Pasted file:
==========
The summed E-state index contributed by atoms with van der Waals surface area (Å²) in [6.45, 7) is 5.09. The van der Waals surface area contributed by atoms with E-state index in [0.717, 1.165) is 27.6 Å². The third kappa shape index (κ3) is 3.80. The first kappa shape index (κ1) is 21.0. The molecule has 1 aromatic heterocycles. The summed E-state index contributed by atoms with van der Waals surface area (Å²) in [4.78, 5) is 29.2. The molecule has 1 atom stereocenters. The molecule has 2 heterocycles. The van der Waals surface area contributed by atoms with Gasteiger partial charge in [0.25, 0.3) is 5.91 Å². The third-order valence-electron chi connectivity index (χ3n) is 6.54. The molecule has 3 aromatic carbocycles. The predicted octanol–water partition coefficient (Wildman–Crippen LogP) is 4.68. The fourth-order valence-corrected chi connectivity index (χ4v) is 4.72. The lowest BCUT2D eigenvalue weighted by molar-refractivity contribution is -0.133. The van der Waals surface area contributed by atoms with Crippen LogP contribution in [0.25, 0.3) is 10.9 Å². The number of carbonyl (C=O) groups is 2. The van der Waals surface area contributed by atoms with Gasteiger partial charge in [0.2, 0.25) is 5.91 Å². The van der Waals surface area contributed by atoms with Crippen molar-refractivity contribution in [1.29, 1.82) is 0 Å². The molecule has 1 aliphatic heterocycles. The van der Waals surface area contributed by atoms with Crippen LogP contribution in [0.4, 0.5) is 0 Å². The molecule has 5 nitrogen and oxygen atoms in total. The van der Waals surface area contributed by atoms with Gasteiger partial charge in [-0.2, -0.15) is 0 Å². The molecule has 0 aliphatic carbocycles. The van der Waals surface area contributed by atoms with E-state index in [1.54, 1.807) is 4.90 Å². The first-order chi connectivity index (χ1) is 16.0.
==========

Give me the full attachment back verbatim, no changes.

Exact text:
The summed E-state index contributed by atoms with van der Waals surface area (Å²) in [6.45, 7) is 5.09. The van der Waals surface area contributed by atoms with E-state index in [0.717, 1.165) is 27.6 Å². The third kappa shape index (κ3) is 3.80. The first kappa shape index (κ1) is 21.0. The molecule has 1 aromatic heterocycles. The summed E-state index contributed by atoms with van der Waals surface area (Å²) in [4.78, 5) is 29.2. The molecule has 1 atom stereocenters. The molecule has 2 heterocycles. The van der Waals surface area contributed by atoms with Gasteiger partial charge in [0.25, 0.3) is 5.91 Å². The third-order valence-electron chi connectivity index (χ3n) is 6.54. The molecule has 3 aromatic carbocycles. The predicted octanol–water partition coefficient (Wildman–Crippen LogP) is 4.68. The fourth-order valence-corrected chi connectivity index (χ4v) is 4.72. The lowest BCUT2D eigenvalue weighted by molar-refractivity contribution is -0.133. The van der Waals surface area contributed by atoms with Crippen LogP contribution in [0.25, 0.3) is 10.9 Å². The number of carbonyl (C=O) groups is 2. The van der Waals surface area contributed by atoms with Gasteiger partial charge in [0.2, 0.25) is 5.91 Å². The van der Waals surface area contributed by atoms with Crippen molar-refractivity contribution in [1.29, 1.82) is 0 Å². The molecule has 1 aliphatic heterocycles. The van der Waals surface area contributed by atoms with Crippen LogP contribution in [0.4, 0.5) is 0 Å². The molecule has 5 nitrogen and oxygen atoms in total. The van der Waals surface area contributed by atoms with Gasteiger partial charge in [-0.2, -0.15) is 0 Å². The molecule has 0 aliphatic carbocycles. The van der Waals surface area contributed by atoms with E-state index in [1.54, 1.807) is 4.90 Å². The first-order chi connectivity index (χ1) is 16.0.